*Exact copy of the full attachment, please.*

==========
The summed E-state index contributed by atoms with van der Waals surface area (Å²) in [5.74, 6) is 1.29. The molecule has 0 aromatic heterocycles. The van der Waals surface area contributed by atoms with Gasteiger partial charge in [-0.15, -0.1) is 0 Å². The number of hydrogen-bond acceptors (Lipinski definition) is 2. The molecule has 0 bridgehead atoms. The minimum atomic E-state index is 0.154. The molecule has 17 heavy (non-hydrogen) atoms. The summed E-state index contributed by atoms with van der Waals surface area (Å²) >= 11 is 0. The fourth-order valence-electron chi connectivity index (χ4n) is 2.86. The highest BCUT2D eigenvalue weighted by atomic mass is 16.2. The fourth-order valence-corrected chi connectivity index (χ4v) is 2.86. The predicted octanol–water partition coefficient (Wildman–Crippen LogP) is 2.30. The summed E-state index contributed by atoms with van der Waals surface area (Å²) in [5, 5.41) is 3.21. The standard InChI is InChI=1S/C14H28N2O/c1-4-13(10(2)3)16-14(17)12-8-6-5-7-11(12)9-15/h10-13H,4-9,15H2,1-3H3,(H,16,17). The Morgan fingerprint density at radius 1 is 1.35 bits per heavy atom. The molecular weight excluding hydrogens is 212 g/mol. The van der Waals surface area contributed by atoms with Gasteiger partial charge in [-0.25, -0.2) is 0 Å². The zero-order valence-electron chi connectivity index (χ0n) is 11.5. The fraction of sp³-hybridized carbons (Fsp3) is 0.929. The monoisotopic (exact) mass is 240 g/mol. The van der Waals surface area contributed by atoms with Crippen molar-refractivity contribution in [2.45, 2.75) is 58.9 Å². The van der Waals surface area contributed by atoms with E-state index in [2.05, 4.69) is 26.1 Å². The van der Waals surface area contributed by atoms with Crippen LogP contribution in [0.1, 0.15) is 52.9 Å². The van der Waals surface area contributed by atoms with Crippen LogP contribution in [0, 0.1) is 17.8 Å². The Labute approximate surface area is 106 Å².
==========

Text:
The summed E-state index contributed by atoms with van der Waals surface area (Å²) in [5.74, 6) is 1.29. The molecule has 0 aromatic heterocycles. The van der Waals surface area contributed by atoms with Gasteiger partial charge in [-0.15, -0.1) is 0 Å². The number of hydrogen-bond acceptors (Lipinski definition) is 2. The molecule has 0 bridgehead atoms. The minimum atomic E-state index is 0.154. The molecule has 17 heavy (non-hydrogen) atoms. The summed E-state index contributed by atoms with van der Waals surface area (Å²) >= 11 is 0. The fourth-order valence-electron chi connectivity index (χ4n) is 2.86. The highest BCUT2D eigenvalue weighted by atomic mass is 16.2. The fourth-order valence-corrected chi connectivity index (χ4v) is 2.86. The predicted octanol–water partition coefficient (Wildman–Crippen LogP) is 2.30. The summed E-state index contributed by atoms with van der Waals surface area (Å²) in [5, 5.41) is 3.21. The standard InChI is InChI=1S/C14H28N2O/c1-4-13(10(2)3)16-14(17)12-8-6-5-7-11(12)9-15/h10-13H,4-9,15H2,1-3H3,(H,16,17). The Morgan fingerprint density at radius 1 is 1.35 bits per heavy atom. The molecular weight excluding hydrogens is 212 g/mol. The van der Waals surface area contributed by atoms with Gasteiger partial charge in [-0.25, -0.2) is 0 Å². The zero-order valence-electron chi connectivity index (χ0n) is 11.5. The fraction of sp³-hybridized carbons (Fsp3) is 0.929. The monoisotopic (exact) mass is 240 g/mol. The van der Waals surface area contributed by atoms with Crippen molar-refractivity contribution in [2.45, 2.75) is 58.9 Å². The van der Waals surface area contributed by atoms with E-state index in [2.05, 4.69) is 26.1 Å². The van der Waals surface area contributed by atoms with Crippen LogP contribution in [0.1, 0.15) is 52.9 Å². The van der Waals surface area contributed by atoms with Crippen LogP contribution in [0, 0.1) is 17.8 Å². The Labute approximate surface area is 106 Å².